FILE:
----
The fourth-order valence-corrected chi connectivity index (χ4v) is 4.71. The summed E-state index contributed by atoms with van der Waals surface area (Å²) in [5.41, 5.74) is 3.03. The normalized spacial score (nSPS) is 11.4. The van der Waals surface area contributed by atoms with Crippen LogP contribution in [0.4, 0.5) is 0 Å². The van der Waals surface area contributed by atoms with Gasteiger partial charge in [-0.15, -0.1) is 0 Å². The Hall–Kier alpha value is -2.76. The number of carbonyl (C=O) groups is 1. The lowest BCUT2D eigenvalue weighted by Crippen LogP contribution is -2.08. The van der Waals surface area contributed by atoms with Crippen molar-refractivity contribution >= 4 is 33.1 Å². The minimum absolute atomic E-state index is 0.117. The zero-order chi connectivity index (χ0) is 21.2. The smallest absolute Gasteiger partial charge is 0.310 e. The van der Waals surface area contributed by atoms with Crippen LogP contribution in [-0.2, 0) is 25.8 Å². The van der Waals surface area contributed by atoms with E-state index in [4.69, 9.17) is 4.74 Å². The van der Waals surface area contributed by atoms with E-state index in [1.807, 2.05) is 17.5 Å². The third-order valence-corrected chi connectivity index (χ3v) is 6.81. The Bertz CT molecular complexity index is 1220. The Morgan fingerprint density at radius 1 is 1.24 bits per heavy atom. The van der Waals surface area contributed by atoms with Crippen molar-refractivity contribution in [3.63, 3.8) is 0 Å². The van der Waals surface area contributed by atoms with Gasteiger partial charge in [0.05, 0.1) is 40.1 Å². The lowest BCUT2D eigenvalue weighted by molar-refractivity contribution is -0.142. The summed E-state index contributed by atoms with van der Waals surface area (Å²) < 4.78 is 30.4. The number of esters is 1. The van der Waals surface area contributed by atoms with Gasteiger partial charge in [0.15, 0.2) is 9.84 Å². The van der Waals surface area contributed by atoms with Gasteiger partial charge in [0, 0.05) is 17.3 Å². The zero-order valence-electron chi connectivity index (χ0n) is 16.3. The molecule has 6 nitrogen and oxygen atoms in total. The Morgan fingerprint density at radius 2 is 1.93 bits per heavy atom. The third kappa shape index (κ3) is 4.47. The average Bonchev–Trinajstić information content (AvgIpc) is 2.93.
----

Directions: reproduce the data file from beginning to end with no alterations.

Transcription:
The fourth-order valence-corrected chi connectivity index (χ4v) is 4.71. The summed E-state index contributed by atoms with van der Waals surface area (Å²) in [5.41, 5.74) is 3.03. The normalized spacial score (nSPS) is 11.4. The van der Waals surface area contributed by atoms with Crippen LogP contribution in [0.4, 0.5) is 0 Å². The van der Waals surface area contributed by atoms with Gasteiger partial charge in [-0.15, -0.1) is 0 Å². The Hall–Kier alpha value is -2.76. The number of carbonyl (C=O) groups is 1. The lowest BCUT2D eigenvalue weighted by Crippen LogP contribution is -2.08. The van der Waals surface area contributed by atoms with Crippen molar-refractivity contribution >= 4 is 33.1 Å². The minimum absolute atomic E-state index is 0.117. The zero-order chi connectivity index (χ0) is 21.2. The smallest absolute Gasteiger partial charge is 0.310 e. The van der Waals surface area contributed by atoms with Crippen LogP contribution in [-0.2, 0) is 25.8 Å². The van der Waals surface area contributed by atoms with E-state index in [4.69, 9.17) is 4.74 Å². The van der Waals surface area contributed by atoms with E-state index in [1.807, 2.05) is 17.5 Å². The third-order valence-corrected chi connectivity index (χ3v) is 6.81. The Bertz CT molecular complexity index is 1220. The Morgan fingerprint density at radius 1 is 1.24 bits per heavy atom. The van der Waals surface area contributed by atoms with Crippen molar-refractivity contribution in [3.63, 3.8) is 0 Å². The van der Waals surface area contributed by atoms with Gasteiger partial charge in [0.05, 0.1) is 40.1 Å². The lowest BCUT2D eigenvalue weighted by molar-refractivity contribution is -0.142. The summed E-state index contributed by atoms with van der Waals surface area (Å²) < 4.78 is 30.4. The number of esters is 1. The van der Waals surface area contributed by atoms with Gasteiger partial charge in [0.15, 0.2) is 9.84 Å². The van der Waals surface area contributed by atoms with Gasteiger partial charge in [0, 0.05) is 17.3 Å². The zero-order valence-electron chi connectivity index (χ0n) is 16.3. The molecule has 6 nitrogen and oxygen atoms in total. The Morgan fingerprint density at radius 2 is 1.93 bits per heavy atom. The third kappa shape index (κ3) is 4.47. The average Bonchev–Trinajstić information content (AvgIpc) is 2.93.